French Phrases: Colour modifiers in French
On the previous page, we saw the names of basic colours in French. On this page we look at how more intricate colour names are formed
in French. A number of devices similar to English are used:
- A modifier, equivalent to dark, light etc in English,
may be used;
- Two basic colour names (cf blue-green, or a basic colour name plus a noun
(cf cherry red), may be combined;
- In a similar way to the English word coloured, the French word
couleur can be used with a noun to denote 'the colour of the
object denoted by that noun' (cf English coffee-coloured etc).
Colour modifiers (dark, light) in French
The following are commonly used to modify colour adjectives in French:
Why is it not yeux bleus clairs etc?
Note that when the colour adjective is modified, the convention is for the
colour adjective (and modifier) to appear in its 'bare' form1.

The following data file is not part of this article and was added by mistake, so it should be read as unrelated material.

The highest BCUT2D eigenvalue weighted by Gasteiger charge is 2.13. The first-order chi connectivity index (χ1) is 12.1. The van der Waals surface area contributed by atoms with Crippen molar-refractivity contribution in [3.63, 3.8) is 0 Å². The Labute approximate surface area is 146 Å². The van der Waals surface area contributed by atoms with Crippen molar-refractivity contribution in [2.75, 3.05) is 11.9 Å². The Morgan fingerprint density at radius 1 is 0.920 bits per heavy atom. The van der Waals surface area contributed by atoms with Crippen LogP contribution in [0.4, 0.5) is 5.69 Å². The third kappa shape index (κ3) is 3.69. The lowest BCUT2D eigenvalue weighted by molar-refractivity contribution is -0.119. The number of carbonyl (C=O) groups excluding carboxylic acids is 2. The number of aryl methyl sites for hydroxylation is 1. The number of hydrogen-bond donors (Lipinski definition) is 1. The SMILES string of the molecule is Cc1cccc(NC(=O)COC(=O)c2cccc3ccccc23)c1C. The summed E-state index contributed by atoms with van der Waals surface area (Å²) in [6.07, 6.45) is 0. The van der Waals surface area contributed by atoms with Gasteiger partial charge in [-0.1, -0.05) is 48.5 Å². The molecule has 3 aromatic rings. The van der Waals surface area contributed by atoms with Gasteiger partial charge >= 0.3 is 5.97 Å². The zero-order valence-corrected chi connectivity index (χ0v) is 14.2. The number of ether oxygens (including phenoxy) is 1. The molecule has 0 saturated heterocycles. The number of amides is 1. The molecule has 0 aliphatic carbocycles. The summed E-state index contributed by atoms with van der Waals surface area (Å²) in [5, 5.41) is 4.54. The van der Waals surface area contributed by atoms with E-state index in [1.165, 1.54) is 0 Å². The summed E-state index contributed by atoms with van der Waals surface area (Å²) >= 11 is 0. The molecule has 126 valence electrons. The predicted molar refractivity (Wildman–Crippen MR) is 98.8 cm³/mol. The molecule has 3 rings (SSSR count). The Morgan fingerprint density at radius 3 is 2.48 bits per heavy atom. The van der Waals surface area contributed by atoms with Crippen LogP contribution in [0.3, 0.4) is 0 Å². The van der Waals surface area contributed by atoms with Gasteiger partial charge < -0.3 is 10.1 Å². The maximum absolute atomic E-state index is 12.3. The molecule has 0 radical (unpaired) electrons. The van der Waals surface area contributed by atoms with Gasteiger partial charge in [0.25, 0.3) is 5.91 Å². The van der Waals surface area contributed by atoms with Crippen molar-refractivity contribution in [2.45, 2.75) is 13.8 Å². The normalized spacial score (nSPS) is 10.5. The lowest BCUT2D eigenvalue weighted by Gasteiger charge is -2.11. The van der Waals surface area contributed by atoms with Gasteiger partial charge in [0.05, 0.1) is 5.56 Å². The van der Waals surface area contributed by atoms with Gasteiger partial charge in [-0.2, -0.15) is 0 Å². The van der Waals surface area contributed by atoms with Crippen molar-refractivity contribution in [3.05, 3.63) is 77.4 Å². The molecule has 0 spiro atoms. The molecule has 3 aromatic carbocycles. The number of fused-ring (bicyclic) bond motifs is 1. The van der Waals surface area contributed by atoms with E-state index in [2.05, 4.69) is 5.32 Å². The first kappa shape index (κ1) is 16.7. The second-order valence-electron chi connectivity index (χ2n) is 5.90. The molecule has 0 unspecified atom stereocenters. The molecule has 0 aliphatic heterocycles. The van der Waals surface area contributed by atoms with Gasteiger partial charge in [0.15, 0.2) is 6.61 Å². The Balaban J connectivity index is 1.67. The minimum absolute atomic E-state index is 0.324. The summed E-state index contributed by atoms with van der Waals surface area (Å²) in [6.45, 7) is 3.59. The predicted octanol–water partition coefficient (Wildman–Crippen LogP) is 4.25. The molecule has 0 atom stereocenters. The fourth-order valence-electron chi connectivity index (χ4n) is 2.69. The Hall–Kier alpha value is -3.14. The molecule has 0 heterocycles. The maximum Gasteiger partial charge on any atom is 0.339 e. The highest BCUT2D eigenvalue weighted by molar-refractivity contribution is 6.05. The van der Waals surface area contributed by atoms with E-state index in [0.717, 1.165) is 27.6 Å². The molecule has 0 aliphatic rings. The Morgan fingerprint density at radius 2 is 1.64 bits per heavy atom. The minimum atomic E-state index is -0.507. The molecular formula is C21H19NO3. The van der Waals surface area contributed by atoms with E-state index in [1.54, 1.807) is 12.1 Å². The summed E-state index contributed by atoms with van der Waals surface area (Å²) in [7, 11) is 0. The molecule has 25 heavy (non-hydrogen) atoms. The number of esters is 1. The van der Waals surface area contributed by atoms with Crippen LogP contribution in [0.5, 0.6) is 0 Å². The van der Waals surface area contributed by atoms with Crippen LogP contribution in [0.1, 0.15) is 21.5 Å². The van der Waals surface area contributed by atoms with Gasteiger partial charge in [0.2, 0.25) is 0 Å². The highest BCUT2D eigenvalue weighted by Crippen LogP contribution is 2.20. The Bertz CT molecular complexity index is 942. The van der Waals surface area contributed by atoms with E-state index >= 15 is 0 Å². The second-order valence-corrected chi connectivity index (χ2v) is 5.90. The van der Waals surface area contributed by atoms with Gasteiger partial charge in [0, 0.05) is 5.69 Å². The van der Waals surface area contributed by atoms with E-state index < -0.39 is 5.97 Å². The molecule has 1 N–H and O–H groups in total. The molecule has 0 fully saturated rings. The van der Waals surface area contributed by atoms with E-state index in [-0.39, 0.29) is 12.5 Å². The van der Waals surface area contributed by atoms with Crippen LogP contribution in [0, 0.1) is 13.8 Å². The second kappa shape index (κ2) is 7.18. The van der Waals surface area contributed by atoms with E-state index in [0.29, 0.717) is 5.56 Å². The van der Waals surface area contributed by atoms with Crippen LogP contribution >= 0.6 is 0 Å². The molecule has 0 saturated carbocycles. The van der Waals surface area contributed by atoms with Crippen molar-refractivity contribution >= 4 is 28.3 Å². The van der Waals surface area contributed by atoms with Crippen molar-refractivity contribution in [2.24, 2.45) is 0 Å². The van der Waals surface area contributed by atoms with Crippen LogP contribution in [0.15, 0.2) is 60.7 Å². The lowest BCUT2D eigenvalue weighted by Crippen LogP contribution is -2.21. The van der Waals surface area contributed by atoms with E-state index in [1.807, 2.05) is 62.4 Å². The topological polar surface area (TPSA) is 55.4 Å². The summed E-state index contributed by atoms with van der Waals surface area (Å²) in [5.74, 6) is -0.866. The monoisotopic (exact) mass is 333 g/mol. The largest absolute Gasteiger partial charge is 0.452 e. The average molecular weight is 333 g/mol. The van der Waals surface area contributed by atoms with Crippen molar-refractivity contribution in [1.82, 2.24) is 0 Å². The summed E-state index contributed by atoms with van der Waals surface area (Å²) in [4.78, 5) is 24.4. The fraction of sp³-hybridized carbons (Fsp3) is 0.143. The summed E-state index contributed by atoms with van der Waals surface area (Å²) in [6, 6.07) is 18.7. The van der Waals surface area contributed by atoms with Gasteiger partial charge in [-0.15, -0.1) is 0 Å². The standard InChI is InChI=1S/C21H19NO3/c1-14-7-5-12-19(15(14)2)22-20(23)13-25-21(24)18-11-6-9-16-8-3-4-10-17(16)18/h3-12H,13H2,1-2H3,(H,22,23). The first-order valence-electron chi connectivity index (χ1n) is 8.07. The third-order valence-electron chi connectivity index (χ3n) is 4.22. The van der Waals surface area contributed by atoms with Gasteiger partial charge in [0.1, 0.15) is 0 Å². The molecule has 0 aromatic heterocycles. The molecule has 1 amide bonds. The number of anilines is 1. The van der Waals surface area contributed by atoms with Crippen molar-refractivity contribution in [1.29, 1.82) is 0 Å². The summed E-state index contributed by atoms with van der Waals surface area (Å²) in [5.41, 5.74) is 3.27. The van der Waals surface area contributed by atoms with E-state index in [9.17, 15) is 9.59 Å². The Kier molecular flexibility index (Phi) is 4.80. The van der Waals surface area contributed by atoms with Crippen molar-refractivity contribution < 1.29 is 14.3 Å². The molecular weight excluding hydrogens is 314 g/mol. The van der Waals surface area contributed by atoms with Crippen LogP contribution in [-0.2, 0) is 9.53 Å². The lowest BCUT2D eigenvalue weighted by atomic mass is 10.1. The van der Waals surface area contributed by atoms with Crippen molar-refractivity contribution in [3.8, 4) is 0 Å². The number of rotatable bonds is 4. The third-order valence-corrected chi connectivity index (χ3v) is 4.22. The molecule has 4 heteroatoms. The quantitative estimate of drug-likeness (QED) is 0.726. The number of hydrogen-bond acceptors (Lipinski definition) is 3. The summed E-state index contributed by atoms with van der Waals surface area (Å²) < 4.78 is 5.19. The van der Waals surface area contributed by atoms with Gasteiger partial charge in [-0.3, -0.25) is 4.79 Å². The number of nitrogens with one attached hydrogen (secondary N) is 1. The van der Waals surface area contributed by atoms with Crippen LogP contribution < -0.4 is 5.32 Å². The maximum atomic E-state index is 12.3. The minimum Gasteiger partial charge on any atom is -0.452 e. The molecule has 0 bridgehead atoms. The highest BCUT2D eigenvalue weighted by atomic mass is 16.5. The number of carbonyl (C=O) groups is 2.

Compound colour names
In general, complex colour names can be formed in a similar way to English, by combining
two colour adjectives (bleu vert) or by combining an adjective plus noun
(in that order: gris ardoise = slate grey). Many colour names thus
translate literally. Here are some common combinations:
Suggest a change / proposez une modification
|bleu ciel||bløsjɛl||sky blue|
|bleu marine||blømaʁin||navy blue|
|bleu roi||bløʁwa||royal blue|
|bleu turquoise||bløtyʁkwaz||turquoise blue|
|gris ardoise||gʁiaʁdwaz||slate grey|
|gris perle||gʁipɛʁl||pearl grey|
Saying ...-colour(ed) in French
In English, many nouns can be suffixed with the word colour or coloured
as in flesh-coloured. The French equivalent is to use
the expression couleur (de) ..., as in:
1. I have not found a grammar that disagrees with this convention or indeed a descriptive
grammar denying that it occurs in practice.
However, judging by the number of instances on the Internet of expressions such as
feuilles vertes foncées, it is possible that this situation
is changing at least in informal use.
Page written by Neil Coffey. Copyright (c) Javamex UK 2014. All rights reserved.